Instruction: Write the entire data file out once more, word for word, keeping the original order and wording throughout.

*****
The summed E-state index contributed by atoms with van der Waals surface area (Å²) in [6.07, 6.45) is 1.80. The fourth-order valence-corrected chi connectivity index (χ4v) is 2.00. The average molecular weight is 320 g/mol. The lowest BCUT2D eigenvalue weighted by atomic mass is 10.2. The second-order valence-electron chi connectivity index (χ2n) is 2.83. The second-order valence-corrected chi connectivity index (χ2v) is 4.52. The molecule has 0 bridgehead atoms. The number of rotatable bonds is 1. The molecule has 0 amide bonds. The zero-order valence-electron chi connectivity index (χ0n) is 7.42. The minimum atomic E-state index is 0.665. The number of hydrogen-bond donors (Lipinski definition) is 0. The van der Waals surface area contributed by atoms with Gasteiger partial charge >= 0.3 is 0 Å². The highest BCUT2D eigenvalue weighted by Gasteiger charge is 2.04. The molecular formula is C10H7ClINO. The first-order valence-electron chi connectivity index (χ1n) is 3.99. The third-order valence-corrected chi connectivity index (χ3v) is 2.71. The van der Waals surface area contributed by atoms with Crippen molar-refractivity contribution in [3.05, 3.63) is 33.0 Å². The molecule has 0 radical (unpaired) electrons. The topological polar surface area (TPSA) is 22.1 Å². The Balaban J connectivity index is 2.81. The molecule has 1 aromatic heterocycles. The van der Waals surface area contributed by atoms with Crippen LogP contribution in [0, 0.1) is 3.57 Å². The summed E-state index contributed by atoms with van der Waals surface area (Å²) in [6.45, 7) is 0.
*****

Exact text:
The summed E-state index contributed by atoms with van der Waals surface area (Å²) in [6.07, 6.45) is 1.80. The fourth-order valence-corrected chi connectivity index (χ4v) is 2.00. The average molecular weight is 320 g/mol. The lowest BCUT2D eigenvalue weighted by atomic mass is 10.2. The second-order valence-electron chi connectivity index (χ2n) is 2.83. The second-order valence-corrected chi connectivity index (χ2v) is 4.52. The molecule has 0 bridgehead atoms. The number of rotatable bonds is 1. The molecule has 0 amide bonds. The zero-order valence-electron chi connectivity index (χ0n) is 7.42. The minimum atomic E-state index is 0.665. The number of hydrogen-bond donors (Lipinski definition) is 0. The van der Waals surface area contributed by atoms with Gasteiger partial charge >= 0.3 is 0 Å². The highest BCUT2D eigenvalue weighted by Gasteiger charge is 2.04. The molecular formula is C10H7ClINO. The first-order valence-electron chi connectivity index (χ1n) is 3.99. The third-order valence-corrected chi connectivity index (χ3v) is 2.71. The van der Waals surface area contributed by atoms with Crippen molar-refractivity contribution in [3.05, 3.63) is 33.0 Å². The molecule has 0 radical (unpaired) electrons. The topological polar surface area (TPSA) is 22.1 Å². The Balaban J connectivity index is 2.81. The molecule has 1 aromatic heterocycles. The van der Waals surface area contributed by atoms with Crippen LogP contribution in [0, 0.1) is 3.57 Å². The summed E-state index contributed by atoms with van der Waals surface area (Å²) in [6.45, 7) is 0.